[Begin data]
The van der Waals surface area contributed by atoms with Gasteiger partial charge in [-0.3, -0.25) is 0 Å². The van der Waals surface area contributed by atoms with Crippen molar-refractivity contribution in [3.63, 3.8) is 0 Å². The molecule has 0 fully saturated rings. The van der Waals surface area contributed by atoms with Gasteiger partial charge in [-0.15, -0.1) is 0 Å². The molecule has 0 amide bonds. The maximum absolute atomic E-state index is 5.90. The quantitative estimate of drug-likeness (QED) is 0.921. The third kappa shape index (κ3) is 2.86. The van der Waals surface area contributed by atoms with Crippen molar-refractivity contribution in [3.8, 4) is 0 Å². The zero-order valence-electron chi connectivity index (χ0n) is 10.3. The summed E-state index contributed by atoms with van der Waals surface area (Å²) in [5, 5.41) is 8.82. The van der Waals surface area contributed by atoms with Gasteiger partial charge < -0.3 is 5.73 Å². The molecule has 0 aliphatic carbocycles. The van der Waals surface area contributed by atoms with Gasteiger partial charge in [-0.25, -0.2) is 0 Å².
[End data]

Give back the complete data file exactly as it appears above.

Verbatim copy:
The van der Waals surface area contributed by atoms with Gasteiger partial charge in [-0.3, -0.25) is 0 Å². The van der Waals surface area contributed by atoms with Crippen molar-refractivity contribution in [3.63, 3.8) is 0 Å². The molecule has 0 fully saturated rings. The van der Waals surface area contributed by atoms with Gasteiger partial charge in [-0.15, -0.1) is 0 Å². The molecule has 0 amide bonds. The maximum absolute atomic E-state index is 5.90. The quantitative estimate of drug-likeness (QED) is 0.921. The third kappa shape index (κ3) is 2.86. The van der Waals surface area contributed by atoms with Crippen molar-refractivity contribution in [3.8, 4) is 0 Å². The zero-order valence-electron chi connectivity index (χ0n) is 10.3. The summed E-state index contributed by atoms with van der Waals surface area (Å²) in [5, 5.41) is 8.82. The van der Waals surface area contributed by atoms with Gasteiger partial charge < -0.3 is 5.73 Å². The molecule has 0 aliphatic carbocycles. The van der Waals surface area contributed by atoms with Gasteiger partial charge in [-0.25, -0.2) is 0 Å².